A cross-post from the International Anglican Women’s Network in Canada’s blog.

One of my favourite things about being part of an ecumenical group here at the UN is the chance to remind myself how much I love other denominations – both their theology and their actual members (also usually their Church music). Yesterday was my day to remember how awesome Presbyterians (specifically from the Presbyterian Church USA) are.

I had the good fortune of being reunited this week with my roommate from one semester of seminary, which I did here in the US at Yale Divinity School. We were so excited to see one another that we nearly caused casualties running across the room at a debrief to hug one another. My friend Kate is here because she organized the attendance and participation of a group of 10 young women from the PCUSA and UNCSW57. Since this is exactly what I am trying to help my denomination get organized right now, I thought it was pretty awesome. This was all as part of her work at the office for young women’s leadership (or some such, I probably have the title wrong) at the denominational headquarters. WE SHOULD GET ONE OF THOSE IN CANADA!

But Kate was not nearly the only awesome Presbyterian from yesterday. At yesterday morning’s advocacy briefing – as at every advocacy meeting for Ecumenical Women, Ryan, one of the Presbyterian permanent staff members at the UN, lead the group as we tried to digest the new 23 page version of the agreed conclusions and devise an advocacy strategy that will help get our talking points into the hands of those who have the ability to influence changes in the document, that is member states. On this year’s theme of the elimination and prevention of all forms of violence against women, Ecumenical women has chosen three points which we believe must absolutely be strengthened in the agreed conclusions: That cultural, structural and economic violence are underlying factors that must be addressed; education is a vital part of the change process, especially societal change and must incorporate men and boys alongside women and girls; and that we must pay particular attention to the needs of rural and minority populations and improve their access to resources and services. To read through Ecumencial Women’s complete joint advocacy statement, visit https://ecumenicalwomen.files.wordpress.com/2013/01/csw57statement.pdf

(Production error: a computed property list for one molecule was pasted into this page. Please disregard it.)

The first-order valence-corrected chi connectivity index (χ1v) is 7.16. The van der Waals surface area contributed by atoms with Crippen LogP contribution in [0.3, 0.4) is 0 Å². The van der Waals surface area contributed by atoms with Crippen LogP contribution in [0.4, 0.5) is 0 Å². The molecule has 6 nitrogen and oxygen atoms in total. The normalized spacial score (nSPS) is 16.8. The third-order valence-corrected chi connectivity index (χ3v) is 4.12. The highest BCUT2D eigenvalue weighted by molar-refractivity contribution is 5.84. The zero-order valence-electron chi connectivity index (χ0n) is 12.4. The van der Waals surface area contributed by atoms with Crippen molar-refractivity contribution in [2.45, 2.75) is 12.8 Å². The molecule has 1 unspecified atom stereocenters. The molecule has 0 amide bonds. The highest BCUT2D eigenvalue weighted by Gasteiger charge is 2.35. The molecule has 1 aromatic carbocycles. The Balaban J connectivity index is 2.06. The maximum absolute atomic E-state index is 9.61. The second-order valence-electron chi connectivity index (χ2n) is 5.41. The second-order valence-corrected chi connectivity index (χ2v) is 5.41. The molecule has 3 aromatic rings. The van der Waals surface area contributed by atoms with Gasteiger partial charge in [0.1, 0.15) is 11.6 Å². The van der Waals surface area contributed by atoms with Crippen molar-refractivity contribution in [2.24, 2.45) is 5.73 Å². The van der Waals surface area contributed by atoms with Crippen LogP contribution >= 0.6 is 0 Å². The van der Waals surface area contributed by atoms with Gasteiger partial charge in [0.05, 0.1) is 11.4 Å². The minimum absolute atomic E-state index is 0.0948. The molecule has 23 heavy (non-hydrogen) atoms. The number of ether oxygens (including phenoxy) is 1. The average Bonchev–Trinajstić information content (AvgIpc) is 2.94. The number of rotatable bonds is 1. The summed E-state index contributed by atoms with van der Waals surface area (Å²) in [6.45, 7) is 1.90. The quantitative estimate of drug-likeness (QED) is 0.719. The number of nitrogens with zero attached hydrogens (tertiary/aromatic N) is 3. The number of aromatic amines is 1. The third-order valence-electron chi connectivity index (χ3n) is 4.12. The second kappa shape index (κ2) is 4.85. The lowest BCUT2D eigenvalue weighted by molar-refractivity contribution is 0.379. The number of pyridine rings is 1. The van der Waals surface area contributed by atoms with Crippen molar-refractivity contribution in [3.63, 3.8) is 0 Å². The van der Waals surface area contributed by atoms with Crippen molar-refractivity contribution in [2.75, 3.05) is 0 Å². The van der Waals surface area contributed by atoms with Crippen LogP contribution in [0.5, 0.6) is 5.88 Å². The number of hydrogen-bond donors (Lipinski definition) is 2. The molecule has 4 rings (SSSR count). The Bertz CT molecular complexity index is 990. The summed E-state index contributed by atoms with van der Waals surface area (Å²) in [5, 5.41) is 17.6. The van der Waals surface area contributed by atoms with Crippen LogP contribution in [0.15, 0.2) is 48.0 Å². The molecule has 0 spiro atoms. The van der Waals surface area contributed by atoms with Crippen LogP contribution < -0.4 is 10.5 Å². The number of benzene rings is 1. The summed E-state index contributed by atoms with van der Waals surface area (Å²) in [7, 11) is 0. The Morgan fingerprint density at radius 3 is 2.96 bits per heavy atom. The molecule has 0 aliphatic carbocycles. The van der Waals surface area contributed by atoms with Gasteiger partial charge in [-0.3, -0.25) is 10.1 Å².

Ryan, along with a number of other Presbyterians who were at the advocacy meeting, have been leaders in the advocacy work of Ecumenical Women. I have been very grateful for his help while I figure out how to best engage in this process here at CSW.

Then in the afternoon, since it was already a pretty Presbyterian day, I decided to attend their parallel event on institutional violence and though I had to leave early I got to sing one of my favourite hymns (Sister, let me be your servant) and hear a very thoughtful Bible study on the woman caught in adultery.

Speakers at the Presbyterian parallel event on Institutional Violence

 
To top off awesome Presbyterian day, I met up with a friend and former professor of mine, Patrick, who also happens to be Presbyterian. We had a chance to catch up and talk about the work we are doing and as always this is one of my favourite things about traveling to conferences.

In conclusion, Presbyterians are truly awesome: I look to them every time I need theology to combat idolatry or to limit my merry-making to once a quarter. Tune in next time when I go on and on about Lutherans and how much I love rhythmic German hymns tunes.